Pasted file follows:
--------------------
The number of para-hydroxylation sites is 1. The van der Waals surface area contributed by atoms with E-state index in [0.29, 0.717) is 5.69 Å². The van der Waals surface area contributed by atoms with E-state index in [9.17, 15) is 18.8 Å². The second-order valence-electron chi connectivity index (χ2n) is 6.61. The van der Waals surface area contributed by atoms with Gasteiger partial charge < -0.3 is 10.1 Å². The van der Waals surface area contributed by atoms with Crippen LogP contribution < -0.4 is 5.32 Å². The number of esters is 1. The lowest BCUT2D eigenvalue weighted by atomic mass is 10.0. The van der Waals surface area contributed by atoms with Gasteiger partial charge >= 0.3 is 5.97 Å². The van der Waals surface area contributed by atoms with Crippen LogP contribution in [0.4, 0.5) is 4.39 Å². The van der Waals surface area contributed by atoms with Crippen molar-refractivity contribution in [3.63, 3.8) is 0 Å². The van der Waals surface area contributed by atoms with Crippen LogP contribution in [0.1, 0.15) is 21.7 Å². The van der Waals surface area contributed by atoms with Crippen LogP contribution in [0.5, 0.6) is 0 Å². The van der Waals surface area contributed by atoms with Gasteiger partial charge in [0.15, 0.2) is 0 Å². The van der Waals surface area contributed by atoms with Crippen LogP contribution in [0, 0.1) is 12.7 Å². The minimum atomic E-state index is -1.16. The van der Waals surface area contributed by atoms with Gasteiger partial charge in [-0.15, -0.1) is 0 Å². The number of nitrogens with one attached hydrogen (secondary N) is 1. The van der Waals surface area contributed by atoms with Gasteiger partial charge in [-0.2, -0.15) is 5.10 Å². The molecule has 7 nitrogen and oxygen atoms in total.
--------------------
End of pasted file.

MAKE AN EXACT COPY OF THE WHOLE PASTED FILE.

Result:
The number of para-hydroxylation sites is 1. The van der Waals surface area contributed by atoms with E-state index in [0.29, 0.717) is 5.69 Å². The van der Waals surface area contributed by atoms with E-state index in [9.17, 15) is 18.8 Å². The second-order valence-electron chi connectivity index (χ2n) is 6.61. The van der Waals surface area contributed by atoms with Gasteiger partial charge < -0.3 is 10.1 Å². The van der Waals surface area contributed by atoms with Crippen LogP contribution < -0.4 is 5.32 Å². The number of esters is 1. The lowest BCUT2D eigenvalue weighted by atomic mass is 10.0. The van der Waals surface area contributed by atoms with Gasteiger partial charge >= 0.3 is 5.97 Å². The van der Waals surface area contributed by atoms with Crippen LogP contribution in [0.4, 0.5) is 4.39 Å². The van der Waals surface area contributed by atoms with Crippen molar-refractivity contribution in [3.63, 3.8) is 0 Å². The van der Waals surface area contributed by atoms with Crippen LogP contribution in [0.1, 0.15) is 21.7 Å². The van der Waals surface area contributed by atoms with Crippen LogP contribution in [0.5, 0.6) is 0 Å². The van der Waals surface area contributed by atoms with Gasteiger partial charge in [0.15, 0.2) is 0 Å². The van der Waals surface area contributed by atoms with Crippen LogP contribution in [0, 0.1) is 12.7 Å². The minimum atomic E-state index is -1.16. The van der Waals surface area contributed by atoms with Gasteiger partial charge in [-0.15, -0.1) is 0 Å². The number of nitrogens with one attached hydrogen (secondary N) is 1. The van der Waals surface area contributed by atoms with Gasteiger partial charge in [-0.2, -0.15) is 5.10 Å². The molecule has 7 nitrogen and oxygen atoms in total.